Rosabeth Moss Kanter, the Ernest L. Arbuckle Professor at Harvard Business School, specializes in strategy, innovation, and leadership for change. Her strategic and practical insights have guided leaders of large and small organizations worldwide for over 25 years. She is the author or co-author of 17 books, which have been translated into 17 languages.
Erik Olin Wright is a distinguished professor of sociology at the University of Wisconsin-Madison. His extensive writings on class analysis extend the Marxian and critical traditions and incorporate recent developments in capitalism, taking into account the organization of jobs and enterprises and characteristics of individuals in the labor force. His Real Utopias project investigates strategies for progressive policy reform.
The discussant, Michael Piore, is the David W. Skinner Professor of Political Economy at the Massachusetts Institute of Technology and the current president of the Society for the Advancement of SocioEconomics. His extensive writings have addressed the broad interplay among economics, politics, and society through the study of topics such as: Low income labor markets; the impact of technology on work; migration; labor market segmentation; and the relationship among the labor market, business strategy, and industrial organization.
Barriers and Bridges
The flow of people across national borders generated by changes in work has produced challenges for social, economic, and political policies seeking to cope with immigration. At the final plenary, "Barriers and Bridges: A Dialogue on U.S.–Mexico Immigration" (August 3, 8:00 pm), panelists will discuss U.S.–Mexico immigration. They will examine this question from both U.S. and Mexican perspectives, and address broader aspects of the debate over immigration currently raging in political circles in the United States and Mexico. The panel will consist of:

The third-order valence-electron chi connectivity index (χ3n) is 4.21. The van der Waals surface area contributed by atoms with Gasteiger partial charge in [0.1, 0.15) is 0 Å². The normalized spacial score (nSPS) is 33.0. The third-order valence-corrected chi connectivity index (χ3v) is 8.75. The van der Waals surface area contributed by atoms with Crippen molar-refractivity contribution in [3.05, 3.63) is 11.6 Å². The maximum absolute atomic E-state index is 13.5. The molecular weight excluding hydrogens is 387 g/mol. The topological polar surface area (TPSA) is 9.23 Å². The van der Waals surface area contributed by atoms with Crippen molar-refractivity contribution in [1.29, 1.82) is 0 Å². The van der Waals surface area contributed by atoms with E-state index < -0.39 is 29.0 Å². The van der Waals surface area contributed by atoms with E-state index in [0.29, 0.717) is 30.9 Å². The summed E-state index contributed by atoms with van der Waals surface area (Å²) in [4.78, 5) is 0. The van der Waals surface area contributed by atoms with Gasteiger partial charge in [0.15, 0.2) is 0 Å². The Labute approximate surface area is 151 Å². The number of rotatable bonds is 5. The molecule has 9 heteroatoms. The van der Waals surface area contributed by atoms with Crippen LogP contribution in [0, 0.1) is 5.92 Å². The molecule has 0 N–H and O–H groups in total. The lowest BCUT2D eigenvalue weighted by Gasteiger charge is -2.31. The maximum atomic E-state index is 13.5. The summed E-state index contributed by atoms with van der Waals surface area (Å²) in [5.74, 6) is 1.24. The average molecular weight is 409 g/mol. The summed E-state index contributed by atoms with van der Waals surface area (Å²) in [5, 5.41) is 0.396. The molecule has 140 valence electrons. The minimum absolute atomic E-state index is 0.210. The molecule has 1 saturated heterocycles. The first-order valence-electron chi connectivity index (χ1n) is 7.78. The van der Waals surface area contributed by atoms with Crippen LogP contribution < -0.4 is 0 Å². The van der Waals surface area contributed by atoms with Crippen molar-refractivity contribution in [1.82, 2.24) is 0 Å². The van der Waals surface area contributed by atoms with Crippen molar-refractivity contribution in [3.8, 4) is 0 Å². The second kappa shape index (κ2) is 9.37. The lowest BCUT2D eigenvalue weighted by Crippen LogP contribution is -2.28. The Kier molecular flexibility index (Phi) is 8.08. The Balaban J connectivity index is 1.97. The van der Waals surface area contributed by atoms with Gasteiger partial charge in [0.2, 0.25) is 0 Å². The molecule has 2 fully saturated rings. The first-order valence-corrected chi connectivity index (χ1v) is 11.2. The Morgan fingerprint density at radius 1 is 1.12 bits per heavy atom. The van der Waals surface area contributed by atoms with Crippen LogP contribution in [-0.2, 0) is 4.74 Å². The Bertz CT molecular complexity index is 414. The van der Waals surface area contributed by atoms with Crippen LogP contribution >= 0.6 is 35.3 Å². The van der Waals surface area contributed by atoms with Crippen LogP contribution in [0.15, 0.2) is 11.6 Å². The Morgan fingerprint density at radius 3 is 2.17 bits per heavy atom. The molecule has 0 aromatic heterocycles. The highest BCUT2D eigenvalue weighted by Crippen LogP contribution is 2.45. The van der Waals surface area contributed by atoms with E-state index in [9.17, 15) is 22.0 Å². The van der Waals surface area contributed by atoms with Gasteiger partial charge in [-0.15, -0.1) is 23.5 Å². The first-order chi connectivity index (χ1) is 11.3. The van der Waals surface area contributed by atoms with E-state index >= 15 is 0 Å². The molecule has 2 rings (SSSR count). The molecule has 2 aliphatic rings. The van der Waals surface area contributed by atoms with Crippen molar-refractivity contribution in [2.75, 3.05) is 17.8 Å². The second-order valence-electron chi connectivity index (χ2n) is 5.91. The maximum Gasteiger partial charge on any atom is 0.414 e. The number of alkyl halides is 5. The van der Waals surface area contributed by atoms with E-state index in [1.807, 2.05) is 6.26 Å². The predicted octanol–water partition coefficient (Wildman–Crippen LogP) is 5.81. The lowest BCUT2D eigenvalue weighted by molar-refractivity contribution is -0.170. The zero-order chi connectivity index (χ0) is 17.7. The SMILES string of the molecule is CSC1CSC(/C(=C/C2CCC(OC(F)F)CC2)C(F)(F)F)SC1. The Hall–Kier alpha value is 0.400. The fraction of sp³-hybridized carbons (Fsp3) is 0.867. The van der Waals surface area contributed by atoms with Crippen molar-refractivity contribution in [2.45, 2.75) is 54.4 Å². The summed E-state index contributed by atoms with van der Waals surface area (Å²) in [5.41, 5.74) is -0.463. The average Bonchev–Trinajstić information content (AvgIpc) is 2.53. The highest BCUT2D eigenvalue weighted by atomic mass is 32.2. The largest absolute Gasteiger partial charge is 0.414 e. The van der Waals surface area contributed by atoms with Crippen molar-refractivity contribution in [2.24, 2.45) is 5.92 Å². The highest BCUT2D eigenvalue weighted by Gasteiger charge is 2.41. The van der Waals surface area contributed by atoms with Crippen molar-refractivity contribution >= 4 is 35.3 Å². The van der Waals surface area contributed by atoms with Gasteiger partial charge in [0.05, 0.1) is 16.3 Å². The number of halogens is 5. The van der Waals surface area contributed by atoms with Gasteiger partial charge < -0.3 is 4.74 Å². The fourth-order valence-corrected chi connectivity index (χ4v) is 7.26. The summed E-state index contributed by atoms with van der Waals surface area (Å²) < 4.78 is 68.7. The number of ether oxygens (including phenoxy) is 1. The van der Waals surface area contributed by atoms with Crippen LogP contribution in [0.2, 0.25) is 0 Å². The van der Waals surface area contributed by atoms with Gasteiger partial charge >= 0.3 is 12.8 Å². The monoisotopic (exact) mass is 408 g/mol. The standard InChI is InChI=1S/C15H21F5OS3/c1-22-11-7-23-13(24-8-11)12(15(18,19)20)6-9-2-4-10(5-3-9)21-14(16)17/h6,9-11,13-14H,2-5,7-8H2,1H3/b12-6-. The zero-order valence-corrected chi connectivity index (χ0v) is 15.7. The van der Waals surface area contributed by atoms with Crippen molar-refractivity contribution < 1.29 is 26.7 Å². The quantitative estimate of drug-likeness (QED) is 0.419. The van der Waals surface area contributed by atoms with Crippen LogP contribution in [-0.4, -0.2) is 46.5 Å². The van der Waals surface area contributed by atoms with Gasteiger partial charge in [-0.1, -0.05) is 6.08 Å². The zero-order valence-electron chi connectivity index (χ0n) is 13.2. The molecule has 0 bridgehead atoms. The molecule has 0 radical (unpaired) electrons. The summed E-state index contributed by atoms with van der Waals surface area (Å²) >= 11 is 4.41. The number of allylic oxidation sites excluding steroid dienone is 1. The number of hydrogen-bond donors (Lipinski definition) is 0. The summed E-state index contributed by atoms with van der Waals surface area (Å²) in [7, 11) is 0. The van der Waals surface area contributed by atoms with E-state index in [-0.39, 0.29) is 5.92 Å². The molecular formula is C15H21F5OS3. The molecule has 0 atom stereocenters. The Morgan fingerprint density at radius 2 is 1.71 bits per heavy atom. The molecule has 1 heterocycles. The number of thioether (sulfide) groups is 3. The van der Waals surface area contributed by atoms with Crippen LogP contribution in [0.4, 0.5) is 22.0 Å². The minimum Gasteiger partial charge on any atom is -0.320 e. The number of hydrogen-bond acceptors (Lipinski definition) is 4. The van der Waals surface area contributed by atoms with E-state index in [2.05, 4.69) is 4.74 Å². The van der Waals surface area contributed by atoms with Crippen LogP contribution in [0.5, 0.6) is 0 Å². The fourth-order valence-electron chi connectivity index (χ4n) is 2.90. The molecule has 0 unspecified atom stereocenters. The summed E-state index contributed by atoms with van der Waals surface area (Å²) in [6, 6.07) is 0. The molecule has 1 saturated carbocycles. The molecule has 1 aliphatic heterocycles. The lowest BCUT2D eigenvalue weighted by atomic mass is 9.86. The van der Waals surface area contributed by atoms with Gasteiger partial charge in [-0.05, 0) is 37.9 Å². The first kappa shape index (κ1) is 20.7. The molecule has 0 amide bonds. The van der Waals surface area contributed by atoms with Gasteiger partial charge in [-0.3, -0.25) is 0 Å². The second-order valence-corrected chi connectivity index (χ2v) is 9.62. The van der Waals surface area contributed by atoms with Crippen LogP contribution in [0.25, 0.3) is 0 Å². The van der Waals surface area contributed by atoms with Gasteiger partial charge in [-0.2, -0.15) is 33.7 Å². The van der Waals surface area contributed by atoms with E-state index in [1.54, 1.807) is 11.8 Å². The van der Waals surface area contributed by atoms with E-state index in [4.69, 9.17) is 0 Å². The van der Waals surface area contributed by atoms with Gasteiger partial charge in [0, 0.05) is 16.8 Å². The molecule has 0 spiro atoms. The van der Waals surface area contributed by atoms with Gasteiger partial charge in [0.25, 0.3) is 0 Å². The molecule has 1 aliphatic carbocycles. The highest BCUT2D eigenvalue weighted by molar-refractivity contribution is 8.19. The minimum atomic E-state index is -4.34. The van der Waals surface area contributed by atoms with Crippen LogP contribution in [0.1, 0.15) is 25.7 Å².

Douglas Massey is the Henry G. Bryant Professor of Sociology and Public Affairs at Princeton University and a Past President of the ASA. His recent research focuses on international migration, race and housing, discrimination, education, urban poverty, stratification, and Latin America, especially Mexico. He is the author of numerous books and articles dealing with immigration and related issues.
Jorge Casteñada is the Global Distinguished Professor of Politics and Latin American and Caribbean Studies at New York University and a renowned public intellectual, political scientist, and prolific writer. He is the former Foreign Minister of Mexico (2000-2003), and in that position he focused on diverse issues in U.S.–Mexican relations, including migration, trade, security, and narcotics control; joint diplomatic initiatives on the part of Latin American nations; and the promotion of Mexican economic and trade relations globally.
The session will be moderated by Julia Preston, a national correspondent for The New York Times. She is a recognized expert on Mexico who has received a number of journalism awards for her work. She was one of the members of The Times staff who won the 1998 Pulitzer Prize for reporting on international affairs, which they received for its series that profiled the corrosive effects of drug corruption in Mexico.
These three stimulating plenaries will complement the themes of many of the other sessions on the 2008 ASA program, which also deal extensively with these important issues. I look forward to seeing you there!